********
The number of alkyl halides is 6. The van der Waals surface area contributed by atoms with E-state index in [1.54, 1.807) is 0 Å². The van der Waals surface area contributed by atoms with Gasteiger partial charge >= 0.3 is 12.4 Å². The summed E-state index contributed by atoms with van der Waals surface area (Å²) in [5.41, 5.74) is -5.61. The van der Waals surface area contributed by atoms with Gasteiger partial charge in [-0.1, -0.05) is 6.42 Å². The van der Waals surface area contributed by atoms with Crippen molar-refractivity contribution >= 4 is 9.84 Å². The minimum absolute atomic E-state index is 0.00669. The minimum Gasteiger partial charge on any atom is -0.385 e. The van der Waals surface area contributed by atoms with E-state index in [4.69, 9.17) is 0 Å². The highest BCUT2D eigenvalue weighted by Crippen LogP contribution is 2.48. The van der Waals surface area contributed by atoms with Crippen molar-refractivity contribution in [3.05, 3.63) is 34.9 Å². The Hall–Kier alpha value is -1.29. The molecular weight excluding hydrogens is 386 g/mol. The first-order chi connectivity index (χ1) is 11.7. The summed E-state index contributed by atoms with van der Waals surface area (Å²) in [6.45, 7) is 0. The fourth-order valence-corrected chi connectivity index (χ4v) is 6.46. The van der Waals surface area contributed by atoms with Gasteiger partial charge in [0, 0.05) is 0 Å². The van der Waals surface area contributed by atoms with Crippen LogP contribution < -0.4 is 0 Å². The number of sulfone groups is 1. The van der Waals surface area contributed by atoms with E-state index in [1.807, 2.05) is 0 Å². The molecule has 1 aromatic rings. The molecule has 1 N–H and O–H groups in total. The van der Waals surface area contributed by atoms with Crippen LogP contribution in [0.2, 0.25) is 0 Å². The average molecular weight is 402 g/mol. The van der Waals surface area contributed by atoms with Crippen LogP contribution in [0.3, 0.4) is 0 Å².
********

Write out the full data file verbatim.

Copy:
The number of alkyl halides is 6. The van der Waals surface area contributed by atoms with E-state index in [1.54, 1.807) is 0 Å². The van der Waals surface area contributed by atoms with Gasteiger partial charge >= 0.3 is 12.4 Å². The summed E-state index contributed by atoms with van der Waals surface area (Å²) in [5.41, 5.74) is -5.61. The van der Waals surface area contributed by atoms with Gasteiger partial charge in [-0.1, -0.05) is 6.42 Å². The van der Waals surface area contributed by atoms with Crippen molar-refractivity contribution >= 4 is 9.84 Å². The minimum absolute atomic E-state index is 0.00669. The minimum Gasteiger partial charge on any atom is -0.385 e. The van der Waals surface area contributed by atoms with E-state index in [4.69, 9.17) is 0 Å². The highest BCUT2D eigenvalue weighted by Crippen LogP contribution is 2.48. The van der Waals surface area contributed by atoms with Crippen molar-refractivity contribution in [3.05, 3.63) is 34.9 Å². The Hall–Kier alpha value is -1.29. The molecular weight excluding hydrogens is 386 g/mol. The first-order chi connectivity index (χ1) is 11.7. The summed E-state index contributed by atoms with van der Waals surface area (Å²) in [6.45, 7) is 0. The fourth-order valence-corrected chi connectivity index (χ4v) is 6.46. The van der Waals surface area contributed by atoms with Gasteiger partial charge in [0, 0.05) is 0 Å². The van der Waals surface area contributed by atoms with Crippen LogP contribution < -0.4 is 0 Å². The number of sulfone groups is 1. The van der Waals surface area contributed by atoms with E-state index in [1.807, 2.05) is 0 Å². The molecule has 1 aromatic rings. The molecule has 1 N–H and O–H groups in total. The van der Waals surface area contributed by atoms with Crippen LogP contribution in [0.2, 0.25) is 0 Å². The average molecular weight is 402 g/mol. The van der Waals surface area contributed by atoms with Crippen LogP contribution in [0.3, 0.4) is 0 Å².